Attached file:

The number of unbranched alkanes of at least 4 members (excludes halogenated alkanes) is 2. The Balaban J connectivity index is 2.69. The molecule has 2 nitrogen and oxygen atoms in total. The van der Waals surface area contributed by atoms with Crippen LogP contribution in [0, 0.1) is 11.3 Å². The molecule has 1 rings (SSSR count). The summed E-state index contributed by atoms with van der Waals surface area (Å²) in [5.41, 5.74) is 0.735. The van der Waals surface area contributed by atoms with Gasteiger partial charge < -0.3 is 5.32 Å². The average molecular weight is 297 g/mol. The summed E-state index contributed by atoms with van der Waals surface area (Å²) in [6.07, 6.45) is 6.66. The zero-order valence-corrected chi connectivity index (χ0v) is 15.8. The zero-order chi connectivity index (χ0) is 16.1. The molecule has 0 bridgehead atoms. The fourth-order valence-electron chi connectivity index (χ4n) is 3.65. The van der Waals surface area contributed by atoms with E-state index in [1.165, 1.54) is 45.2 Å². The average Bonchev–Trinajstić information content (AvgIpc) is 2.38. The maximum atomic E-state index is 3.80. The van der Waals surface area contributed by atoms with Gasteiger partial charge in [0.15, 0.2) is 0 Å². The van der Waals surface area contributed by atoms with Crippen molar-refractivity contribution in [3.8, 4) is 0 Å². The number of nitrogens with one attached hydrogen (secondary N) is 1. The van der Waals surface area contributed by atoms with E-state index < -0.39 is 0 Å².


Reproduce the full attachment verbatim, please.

The number of unbranched alkanes of at least 4 members (excludes halogenated alkanes) is 2. The Balaban J connectivity index is 2.69. The molecule has 2 nitrogen and oxygen atoms in total. The van der Waals surface area contributed by atoms with Crippen LogP contribution in [0, 0.1) is 11.3 Å². The molecule has 1 rings (SSSR count). The summed E-state index contributed by atoms with van der Waals surface area (Å²) in [5.41, 5.74) is 0.735. The van der Waals surface area contributed by atoms with Gasteiger partial charge < -0.3 is 5.32 Å². The average molecular weight is 297 g/mol. The summed E-state index contributed by atoms with van der Waals surface area (Å²) in [6.07, 6.45) is 6.66. The zero-order valence-corrected chi connectivity index (χ0v) is 15.8. The zero-order chi connectivity index (χ0) is 16.1. The molecule has 0 bridgehead atoms. The fourth-order valence-electron chi connectivity index (χ4n) is 3.65. The van der Waals surface area contributed by atoms with E-state index in [1.165, 1.54) is 45.2 Å². The average Bonchev–Trinajstić information content (AvgIpc) is 2.38. The maximum atomic E-state index is 3.80. The van der Waals surface area contributed by atoms with Gasteiger partial charge in [0.15, 0.2) is 0 Å². The van der Waals surface area contributed by atoms with Crippen molar-refractivity contribution in [3.8, 4) is 0 Å². The number of nitrogens with one attached hydrogen (secondary N) is 1. The van der Waals surface area contributed by atoms with E-state index < -0.39 is 0 Å².